Ambushed by the Taliban in Afghanistan
HOWZ-E-MADAD, Afghanistan, October 23 2007 – Canadian and Afghan National Army troops abandoned a dawn ambush of Taliban fighters at a mud village in southern Afghanistan and were walking across a dusty field when the first Taliban shell struck.
It exploded about five meters (yards) away from four Canadian soldiers mentoring and training their Afghan counterparts.
As a photographer embedded with the Canadians, I was hit by the blast and then enveloped by a cloud of dust and smoke as we scrambled for cover behind a mud wall shielding us from Taliban positions on the opposite side of a grape field.
Canadian and Afghan troops quickly returned fire and I focussed on taking pictures of an Afghan army soldier shooting a heavy mounted machine gun from a nearby ditch.
A second shell from an 82-millimeter recoilless rifle exploded immediately in front of him and he disappeared in the flash of light as sand blasted me and the shockwave knocked me over. I was sure he was dead, or at least wounded. A moment later, he bounded out of the ditch and ran towards me through the smoke, the heavy machine gun blazing from his hip, Rambo-style.
A third shell slammed into the solid mud wall where Canadian Sgt.-Maj. Paul Pilote was standing, punching a hole through it and sending the soldier sprawling backwards. Stunned, and with blood spilling from his nose and mouth, Pilote crawled away from the explosion on hands and knees. I kept shooting through the haze.
Under fire from Taliban insurgents, Canadian Master Corporal Frank Flibotte and Major Jean-Sebastien Fortin moved to assist Pilote.
IN THE LINE OF FIRE
I moved back from the wall taking shell hits and was reluctant to leave the cover of a ditch until I realised the Afghan troops had fled and the Canadians were busy with Pilote on the other side an open dirt road in the direct line of fire.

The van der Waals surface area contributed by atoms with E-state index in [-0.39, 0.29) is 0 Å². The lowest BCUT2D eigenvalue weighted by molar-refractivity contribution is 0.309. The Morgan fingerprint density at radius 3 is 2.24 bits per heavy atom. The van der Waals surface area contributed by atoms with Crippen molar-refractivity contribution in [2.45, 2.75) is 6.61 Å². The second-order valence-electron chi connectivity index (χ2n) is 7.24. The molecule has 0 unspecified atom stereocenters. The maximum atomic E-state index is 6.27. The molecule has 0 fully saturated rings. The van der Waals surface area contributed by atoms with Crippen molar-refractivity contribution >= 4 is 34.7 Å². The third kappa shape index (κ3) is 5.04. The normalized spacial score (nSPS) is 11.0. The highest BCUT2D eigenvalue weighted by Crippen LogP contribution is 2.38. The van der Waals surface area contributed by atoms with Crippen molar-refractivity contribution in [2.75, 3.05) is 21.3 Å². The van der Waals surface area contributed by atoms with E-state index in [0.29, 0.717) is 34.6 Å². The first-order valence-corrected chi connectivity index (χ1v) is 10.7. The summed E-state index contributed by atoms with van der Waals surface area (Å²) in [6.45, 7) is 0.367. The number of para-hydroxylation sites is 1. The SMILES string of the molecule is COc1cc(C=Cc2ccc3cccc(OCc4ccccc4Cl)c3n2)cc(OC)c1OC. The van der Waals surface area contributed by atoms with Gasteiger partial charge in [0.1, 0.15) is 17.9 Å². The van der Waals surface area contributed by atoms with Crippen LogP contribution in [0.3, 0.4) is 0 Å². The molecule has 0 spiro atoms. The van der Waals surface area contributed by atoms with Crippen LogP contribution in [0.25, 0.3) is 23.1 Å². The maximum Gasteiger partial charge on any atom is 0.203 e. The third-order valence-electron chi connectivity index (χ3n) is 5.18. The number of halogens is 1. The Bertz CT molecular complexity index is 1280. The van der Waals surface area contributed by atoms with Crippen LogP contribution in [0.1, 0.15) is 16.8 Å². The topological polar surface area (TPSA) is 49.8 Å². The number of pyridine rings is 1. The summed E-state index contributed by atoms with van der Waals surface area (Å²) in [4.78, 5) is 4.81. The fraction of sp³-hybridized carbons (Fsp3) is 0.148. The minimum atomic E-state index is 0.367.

Not wanting to be left behind, I scrambled over the wall of a nearby compound and moved through a garden blooming with purple flowers. I was still cut off from the Canadians by the open road and needed to get pictures of them treating Pilote.
An armoured RG-31 vehicle raced to the scene and filled the open space in the firing line, so I ran behind it towards the wounded Pilote.
“Get back behind the RG!” shouted Maj. Fortin.
I wasn’t sure that was such a good idea since it was an obvious target for the next shell, compared to the relative safety of the ditch where Fortin and Flibotte were treating Pilote, but I ran back anyway, tripping and falling, like an old woman.
Pilote’s wounds were not serious and I photographed Flibotte and Fortin helping him to his feet and supporting him as they staggered towards the RG-31 while others provided covering fire. We retreated to a nearby base, where we heard the sound of heavy fighting as another company came under attack.
We had to go back out. It was the last thing I wanted to do. I just wanted to go to be somewhere safe. But the troops don’t have that option and neither did I. An Afghan soldier had been shot in the shoulder and had to be evacuated.
JUST ANOTHER “TICK”
The Canadians called in armoured support from its Quick Reaction Force, consisting of more than a dozen armoured vehicles, while tanks, U.S. Humvees and U.S. Rangers provided back-up. Artillery sent in smoke cover and U.S. Apache helicopters clattered overhead. Afghan army and police also reinforced.
Meanwhile, Fortin estimated there were between 10 to 15 Taliban fighters, most of them just wearing grubby robes and sandals. None were confirmed killed or wounded.
“It shows how all the military might in the world can’t stand up to ten ragtag fighters who believe God is on their side,” a fellow journalist said afterwards, summing up the challenge facing NATO forces as they try to crush a determined guerrilla movement.
The battle at Howz-e-Madad in the Zhari district of Kandahar province was typical of the conflict gripping Afghanistan’s southern region bordering Pakistan, where at least 23 such “contacts” occurred in the last month.
The photos were splashed across front pages in Canada the next day, but in the grand scheme of things, it was just another “tick,” as soldiers here call firefights.
People often ask whether it’s worth the risk taking combat pictures. It’s only worth it if you don’t get hurt or worse. The second something bad happens, the gamble is lost.
We were lucky. Pilote suffered only minor shrapnel wounds and some hearing loss and the Afghan wounded in the shoulder is recovering well.
Under fire, you just want to get the hell out and you swear you’ll never go out there again. But the soldiers have to do it. So it’s part of the job.